Since its start in 1975, Toronto International Film Festival has grown to become one of world’s best, considered by many to be second only to Cannes. Roughly 300 films from more than 60 countries are scheduled over approximately 10 days of early morning screenings, black-tie galas, and midnight schlockfests. The September festival has spun out into satellite programs, including the TIFF Children’s Film Festival and TIFF Cinematheque (a foreign film repertory theater). Since 2010, the festival has been housed at the contemporary-styled, TIFF Bell Lightbox, a five-story film center in the heart of the downtown theater and restaurant district.
Just steps from the Jean-Talon farmers’ market, diners sit at a counter and watch chef-owners Mathieu Cloutier and Jean-Philippe St.-Denis cook up whatever’s freshest. (With only one other employee, the chefs are also the restaurant’s servers, sommeliers, and dishwashers.)
Royal Ontario Museum
The Royal Ontario Museum, located near Queen’s Park and the University of Toronto, attracts over a million people each year. Opened to the public in 1914, the Neo-Romanesque brick façade received a dazzling—if controversial—upgrade in 2007 with the Michael Lee-Chin Crystal wing. Architect Daniel Libeskind's deconstructionist plan for the Crystal (five interlocking prisms supported by steal beams) seems to crash into the original building. The museum's permanent exhibits focus on world cultures and natural history, including a stunning gem collection that inspired Libeskind's design for the Crystal, the Bishop White Gallery of Chinese Temple Art, and the second-level dinosaur galleries.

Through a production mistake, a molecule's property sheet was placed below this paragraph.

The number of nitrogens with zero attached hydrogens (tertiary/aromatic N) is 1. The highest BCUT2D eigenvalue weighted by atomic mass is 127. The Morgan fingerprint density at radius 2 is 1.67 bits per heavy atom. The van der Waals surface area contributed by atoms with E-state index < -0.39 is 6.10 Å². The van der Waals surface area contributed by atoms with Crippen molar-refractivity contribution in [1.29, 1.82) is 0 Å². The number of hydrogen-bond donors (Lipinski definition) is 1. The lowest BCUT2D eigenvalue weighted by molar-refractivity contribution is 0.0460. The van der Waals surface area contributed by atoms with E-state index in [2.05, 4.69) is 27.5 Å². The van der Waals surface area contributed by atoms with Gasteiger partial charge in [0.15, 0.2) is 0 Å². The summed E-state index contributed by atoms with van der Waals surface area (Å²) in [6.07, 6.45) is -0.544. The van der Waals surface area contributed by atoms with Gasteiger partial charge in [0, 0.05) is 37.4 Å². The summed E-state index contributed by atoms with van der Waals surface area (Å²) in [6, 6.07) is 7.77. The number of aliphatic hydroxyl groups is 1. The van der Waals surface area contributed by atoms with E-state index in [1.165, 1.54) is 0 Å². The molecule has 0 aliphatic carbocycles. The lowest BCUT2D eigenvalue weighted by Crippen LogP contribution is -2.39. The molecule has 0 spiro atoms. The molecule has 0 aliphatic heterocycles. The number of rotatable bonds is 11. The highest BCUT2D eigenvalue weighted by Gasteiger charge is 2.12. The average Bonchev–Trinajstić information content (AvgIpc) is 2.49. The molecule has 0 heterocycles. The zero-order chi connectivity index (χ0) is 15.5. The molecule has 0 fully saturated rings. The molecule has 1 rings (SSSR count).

Hôtel Le St.-James
Stepping into the St-James feels like stepping back into a genteel, Gilded Age manse. Housed in a gracefully restored 19th-century bank building just a few blocks from the Notre-Dame Basilica, the hotel’s large guest rooms are piled with Oriental carpets, antiques and paintings from the owner’s private collection, yards of chintz drapery, leather button settees, and enormous wooden beds.
Fairmont Le Château Frontenac
Recently renovated 1893 landmark hotel set above the St. Lawrence River within the walls of Old Quebec. Aristocrat-worthy furnishings, such as carved headboards and antique tapestries, make up for the minuscule size of some rooms.
Hôtel Le Germain Toronto
Situated in the entertainment district, Hôtel Le Germain is housed in a converted red-brick warehouse with a stainless-steel and glass façade. Inside, the lobby features two-story glass walls, a double-sided fireplace, and photographs by Toronto-based artist James Lahey. There’s also a library and a complimentary state-of-the-art cappuccino bar. Elevators painted with wispy clouds lead to the 122 guest rooms, each designed with high ceilings, warm wood accents, blooming tulips, and a glass-enclosed shower that looks out onto the room (with optional privacy blinds). The hotel offers a complimentary breakfast buffet as well as local, seasonal and organic dining at Victor Restaurant and Lounge.
La Buvette Chez Simone
A cheerful after-work crowd heads to this trendy wine bar for locally brewed McKeown cider and tasty bar snacks like grilled calamari and olives marinated with fennel.
La Salle à Manger
This neighborhood bistro hits all the marks of Nouvelle Montréal cuisine: taxidermy in the dining room, chalkboard of nose-to-tail specials, and scruffy hipster chefs in baseball caps. Chef Samuel Pinard and his gang of six make almost everything in house—from pastas and bread to the cured sausages hanging in the glass meat locker. Sit at the bar amid the regulars snacking on plates of sublime pork rillettes and rabbit pâté.
Dr. Sun Yat-Sen Chinese Garden
This classically designed 'scholars' garden in Vancouver's Chinatown was the first of its kind built outside of Asia. Named in honor of Dr. Sun Yat-Sen, the father of modern China, the garden (completed in 1986) was designed to mimic the energy and tranquility of a 15th-century Ming scholars garden. Reflecting principles of Feng Shui and Taoism, the popular Chinatown destination achieves harmony through a balance of opposites. Asymmetrical sprays of rocks and Asian flora are juxtaposedto pleasing effect against twisting paths and tranquil waters.